Our Story

In those first few days I was lost and empty; the emotional impact of leaving hospital without a baby in your arms is hard to describe….. 

It was a Friday morning and I was climbing out of bed. At first I didn’t really believe it could be happening, but there was no mistaking that my waters had broken.  I was just 30 weeks pregnant.

Terrified I switched into auto-pilot, calmly calling a cab and throwing a random selection of things into my handbag. Googling what it would mean to have a baby born at 30 weeks while stuck in traffic on Streatham High Road terrified me even more. The contractions began in the cab, quickened and a few hours later Sam had been born. I was shown my tiny baby wrapped in a towel for just a few short seconds. Instinctively I reached out to touch him, but my hand was gently moved away as he was place in an incubator that looked more like a spaceship. It was only months later that I learnt the medical team had resuscitated Sam for six minutes, attempting to place a breathing tube down only for him to pull it out. He was transferred to the neonatal intensive care unit breathing on his own and I like to think that was him showing us his fighting spirit from the get-go .

Shattered and numb we spent just a short while with our new baby; holding his hand through the portholes in his incubator, taking hazy pictures through the perspex box. The birth had been straightforward and I wasn’t admitted to hospital; so when the evening came we called a cab home. I was without my baby for the first time in 6 and half months and felt ’empty’. I was plagued with guilt for feeling like I had lost him and berated myself for being so selfish when other mothers do lose their babies. But however hard I tried, when I climbed into bed that night the feeling of emptiness and loss were all consuming. My chest ached on the spot where I felt his head should be resting –  an ache that stayed with me for a long time.

Your life becomes the neonatal unit and the emptiness is quickly filled with a 3 hourly expressing routine, endless trips to and from the hospital and hours spent waiting; waiting for that precious moment when you can hold your baby for the first time. The moment comes  and your overwhelming instinct is to hold them close, to kiss and cuddle them, but wires and tubes are in the way and you hold them at a distance wondering when you’ll next get this chance. Then it’s back into their box and the watching and waiting starts over again.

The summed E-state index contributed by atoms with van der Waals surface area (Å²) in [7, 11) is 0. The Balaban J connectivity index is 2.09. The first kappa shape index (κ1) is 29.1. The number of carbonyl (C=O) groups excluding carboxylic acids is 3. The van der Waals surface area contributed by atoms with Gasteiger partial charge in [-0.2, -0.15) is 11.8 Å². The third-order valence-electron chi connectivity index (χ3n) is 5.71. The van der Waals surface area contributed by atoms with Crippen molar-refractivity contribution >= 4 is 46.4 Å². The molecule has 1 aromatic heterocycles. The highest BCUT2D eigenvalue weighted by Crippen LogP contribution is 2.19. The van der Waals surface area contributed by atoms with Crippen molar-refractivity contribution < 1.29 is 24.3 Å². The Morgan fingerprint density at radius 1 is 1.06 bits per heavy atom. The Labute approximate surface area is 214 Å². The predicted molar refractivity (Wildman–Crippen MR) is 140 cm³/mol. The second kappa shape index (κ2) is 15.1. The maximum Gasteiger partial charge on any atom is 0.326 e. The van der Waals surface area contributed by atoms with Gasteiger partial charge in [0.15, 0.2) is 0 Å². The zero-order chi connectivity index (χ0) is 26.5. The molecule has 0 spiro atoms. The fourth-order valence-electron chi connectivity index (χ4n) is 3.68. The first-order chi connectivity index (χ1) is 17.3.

At some point the jealously creeps in; of mothers cradling their new babies as they leave the maternity unit, of proud dad’s with balloons, flowers and teddies in tow, and of mothers who had had that extra time with their baby. I was angry and grieving for the lost two and a half months of my pregnancy. The time I’d missed with Sam still with me, the time to prepare, to decorate a nursery, to buy his first baby grow and blankets. Our family were brilliant, rallying round to buy everything that we needed, but such a personal and special time to prepare, particularly for your first baby is lost.

The weeks go by and you start to relax a little, everything is going to be okay, you’re just taking a different route. I would tell myself that other people have their special day when their baby was born; our special day would be the day we took Sam home and the wait would make that day more special. You can hold your baby now, but you still have to wait for a nurse to help you with all the wires and tubes or have wait for the doctors to finish their ward rounds, and by the time you snatch a precious moment to hold them to your chest it’s time to express again.

Expressing – a three hourly routine of pumping to give your baby the only thing you can really give them, an emotional rollercoaster in itself and a story for another time. But to those men who made lewd comments about women sitting in a room with their boobs out, I have nothing polite to say to you.

You’ve watched other families come and go, you’ve left others behind in NICU, but you’re nearly there, you’re special day is just around the corner. Our journey in NICU and SCBU, like many premature parents wasn’t that straightforward. We had our set backs, the very worst was on the day we were due to come home. From the rooming in room we ended up straight back where we had started in intensive care. Sam was back in an incubator, back with a nasogastric tube, back with lines and monitors and the moses basket ready and waiting for him at home was empty. My world came crashing down as I realised I would have to go home again without a baby in my arms.

Our special day did come though and eight weeks later we had finally made it. We were that family who were going home and although we didn’t know it then, our journey had really only just begun.

19 thoughts on “Our Story

  1. Emily O'Donoghue